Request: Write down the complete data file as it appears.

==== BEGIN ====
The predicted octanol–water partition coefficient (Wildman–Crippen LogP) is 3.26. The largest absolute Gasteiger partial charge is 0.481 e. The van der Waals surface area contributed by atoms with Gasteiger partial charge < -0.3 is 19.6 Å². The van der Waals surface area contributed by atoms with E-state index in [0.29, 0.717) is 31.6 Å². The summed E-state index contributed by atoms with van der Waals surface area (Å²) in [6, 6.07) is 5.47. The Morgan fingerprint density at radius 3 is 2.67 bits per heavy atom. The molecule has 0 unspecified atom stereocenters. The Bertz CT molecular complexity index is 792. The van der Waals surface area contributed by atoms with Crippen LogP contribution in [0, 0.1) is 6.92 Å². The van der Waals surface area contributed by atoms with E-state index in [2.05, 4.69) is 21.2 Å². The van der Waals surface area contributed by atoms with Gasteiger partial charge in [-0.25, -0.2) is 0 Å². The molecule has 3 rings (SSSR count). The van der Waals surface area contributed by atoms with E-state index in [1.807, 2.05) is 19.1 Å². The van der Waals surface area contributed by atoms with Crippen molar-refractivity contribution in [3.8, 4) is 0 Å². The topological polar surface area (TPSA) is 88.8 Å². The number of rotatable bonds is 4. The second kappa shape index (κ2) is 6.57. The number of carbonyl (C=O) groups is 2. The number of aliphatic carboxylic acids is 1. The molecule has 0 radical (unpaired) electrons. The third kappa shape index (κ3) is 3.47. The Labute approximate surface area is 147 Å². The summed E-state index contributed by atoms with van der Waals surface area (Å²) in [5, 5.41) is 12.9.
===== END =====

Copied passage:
The predicted octanol–water partition coefficient (Wildman–Crippen LogP) is 3.26. The largest absolute Gasteiger partial charge is 0.481 e. The van der Waals surface area contributed by atoms with Gasteiger partial charge < -0.3 is 19.6 Å². The van der Waals surface area contributed by atoms with E-state index in [0.29, 0.717) is 31.6 Å². The summed E-state index contributed by atoms with van der Waals surface area (Å²) in [6, 6.07) is 5.47. The Morgan fingerprint density at radius 3 is 2.67 bits per heavy atom. The molecule has 0 unspecified atom stereocenters. The Bertz CT molecular complexity index is 792. The van der Waals surface area contributed by atoms with Crippen LogP contribution in [0, 0.1) is 6.92 Å². The van der Waals surface area contributed by atoms with E-state index in [2.05, 4.69) is 21.2 Å². The van der Waals surface area contributed by atoms with Gasteiger partial charge in [-0.25, -0.2) is 0 Å². The molecule has 3 rings (SSSR count). The van der Waals surface area contributed by atoms with E-state index in [1.807, 2.05) is 19.1 Å². The van der Waals surface area contributed by atoms with Crippen molar-refractivity contribution in [3.8, 4) is 0 Å². The topological polar surface area (TPSA) is 88.8 Å². The number of rotatable bonds is 4. The second kappa shape index (κ2) is 6.57. The number of carbonyl (C=O) groups is 2. The number of aliphatic carboxylic acids is 1. The molecule has 0 radical (unpaired) electrons. The third kappa shape index (κ3) is 3.47. The Labute approximate surface area is 147 Å². The summed E-state index contributed by atoms with van der Waals surface area (Å²) in [5, 5.41) is 12.9.